Transit-Oriented Development Policies and Station Area Development in Asian Cities
The promotion of transit-oriented development policies will be a key to the progression to transit cities.
Many metropolitan cities in Asia are planning and implementing extensive investment in mass transit networks and thus are now on the threshold of becoming transit cities or car traffic saturation cities. The promotion of transit-oriented development (TOD) policies will be a key to the progression to transit cities. TOD should consider a transit-oriented regional growth management plan, station area zoning regulations (mixed-use, minimum density, maximum parking, etc.), joint development among local governments, transit agencies, and private developers, and an institutional mechanism for public and private cooperation in station area development. We examine cases from cities in Japan, the United States (US), and Southeast Asia, including Tokyo and Toyama in Japan, Denver in the US, and Kuala Lumpur in Malaysia. We conclude that the following are factors for the successful implementation of TOD in Asian cities: a shift from highway-based zoning to transit-oriented zoning; the creation of an institutional mechanism for public and private cooperation in station area development; a balance between public benefit and private benefit; the connection of transit services and affordable housing; and multi-modal connection planning, including walking.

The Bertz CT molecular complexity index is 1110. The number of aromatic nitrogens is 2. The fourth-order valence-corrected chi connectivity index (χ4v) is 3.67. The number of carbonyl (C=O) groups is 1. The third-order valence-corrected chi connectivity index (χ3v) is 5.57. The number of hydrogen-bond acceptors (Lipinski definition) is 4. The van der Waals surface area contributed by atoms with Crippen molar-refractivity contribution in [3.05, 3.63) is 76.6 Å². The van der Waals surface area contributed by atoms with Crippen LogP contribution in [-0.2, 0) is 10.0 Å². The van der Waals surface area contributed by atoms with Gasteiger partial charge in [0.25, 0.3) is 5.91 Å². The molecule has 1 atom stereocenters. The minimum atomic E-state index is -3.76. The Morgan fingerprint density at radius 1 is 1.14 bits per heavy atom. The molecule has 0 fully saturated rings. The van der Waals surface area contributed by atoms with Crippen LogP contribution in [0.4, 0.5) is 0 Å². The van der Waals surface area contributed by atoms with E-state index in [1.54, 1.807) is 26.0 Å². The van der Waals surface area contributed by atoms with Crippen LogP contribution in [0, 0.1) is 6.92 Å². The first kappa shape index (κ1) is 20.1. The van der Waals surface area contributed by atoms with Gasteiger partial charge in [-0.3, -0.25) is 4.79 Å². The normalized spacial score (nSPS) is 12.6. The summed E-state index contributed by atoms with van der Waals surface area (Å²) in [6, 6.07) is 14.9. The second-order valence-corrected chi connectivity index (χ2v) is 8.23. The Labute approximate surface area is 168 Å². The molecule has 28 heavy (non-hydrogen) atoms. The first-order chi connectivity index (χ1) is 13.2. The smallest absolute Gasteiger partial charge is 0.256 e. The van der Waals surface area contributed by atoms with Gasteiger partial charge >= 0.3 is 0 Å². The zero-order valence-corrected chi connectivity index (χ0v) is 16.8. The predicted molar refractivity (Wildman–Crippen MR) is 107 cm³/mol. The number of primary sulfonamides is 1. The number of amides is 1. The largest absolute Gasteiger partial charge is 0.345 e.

WORKING PAPER NO: 947
Also in this Series
- An Energy Policy for ASEAN? Lessons from the EU Experience on Energy Integration, Security, and Decarbonization
- COVID-19 Impact on Micro, Small, and Medium-Sized Enterprises under the Lockdown: Evidence from a Rapid Survey in the Philippines
- Cross-Economy Dynamics in Energy Productivity: Evidence from 47 Economies over the Period 2000–2015